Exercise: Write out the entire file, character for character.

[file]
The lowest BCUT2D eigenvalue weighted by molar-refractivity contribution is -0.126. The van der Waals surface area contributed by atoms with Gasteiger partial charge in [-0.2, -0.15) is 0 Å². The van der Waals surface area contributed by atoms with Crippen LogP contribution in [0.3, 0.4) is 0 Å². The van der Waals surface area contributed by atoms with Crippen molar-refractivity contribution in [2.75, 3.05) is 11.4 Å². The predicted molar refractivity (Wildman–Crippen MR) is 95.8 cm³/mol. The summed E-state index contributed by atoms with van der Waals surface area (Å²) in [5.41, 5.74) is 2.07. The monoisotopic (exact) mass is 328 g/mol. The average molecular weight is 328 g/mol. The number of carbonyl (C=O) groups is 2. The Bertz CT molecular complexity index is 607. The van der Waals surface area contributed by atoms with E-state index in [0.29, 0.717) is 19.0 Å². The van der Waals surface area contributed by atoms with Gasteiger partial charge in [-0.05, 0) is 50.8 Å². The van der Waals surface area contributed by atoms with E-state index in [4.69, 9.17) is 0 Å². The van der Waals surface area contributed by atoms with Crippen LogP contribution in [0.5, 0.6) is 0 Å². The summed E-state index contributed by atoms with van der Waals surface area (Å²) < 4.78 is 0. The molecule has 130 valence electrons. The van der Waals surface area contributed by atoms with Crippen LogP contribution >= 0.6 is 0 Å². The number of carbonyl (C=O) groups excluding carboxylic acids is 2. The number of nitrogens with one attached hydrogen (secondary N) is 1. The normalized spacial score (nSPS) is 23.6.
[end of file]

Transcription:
The lowest BCUT2D eigenvalue weighted by molar-refractivity contribution is -0.126. The van der Waals surface area contributed by atoms with Gasteiger partial charge in [-0.2, -0.15) is 0 Å². The van der Waals surface area contributed by atoms with Crippen LogP contribution in [0.3, 0.4) is 0 Å². The van der Waals surface area contributed by atoms with Crippen molar-refractivity contribution in [2.75, 3.05) is 11.4 Å². The predicted molar refractivity (Wildman–Crippen MR) is 95.8 cm³/mol. The summed E-state index contributed by atoms with van der Waals surface area (Å²) in [5.41, 5.74) is 2.07. The monoisotopic (exact) mass is 328 g/mol. The average molecular weight is 328 g/mol. The number of carbonyl (C=O) groups is 2. The Bertz CT molecular complexity index is 607. The van der Waals surface area contributed by atoms with E-state index in [0.29, 0.717) is 19.0 Å². The van der Waals surface area contributed by atoms with Gasteiger partial charge in [-0.05, 0) is 50.8 Å². The van der Waals surface area contributed by atoms with E-state index in [4.69, 9.17) is 0 Å². The van der Waals surface area contributed by atoms with Crippen LogP contribution in [0.5, 0.6) is 0 Å². The summed E-state index contributed by atoms with van der Waals surface area (Å²) < 4.78 is 0. The molecule has 130 valence electrons. The van der Waals surface area contributed by atoms with Crippen LogP contribution >= 0.6 is 0 Å². The number of carbonyl (C=O) groups excluding carboxylic acids is 2. The number of nitrogens with one attached hydrogen (secondary N) is 1. The normalized spacial score (nSPS) is 23.6.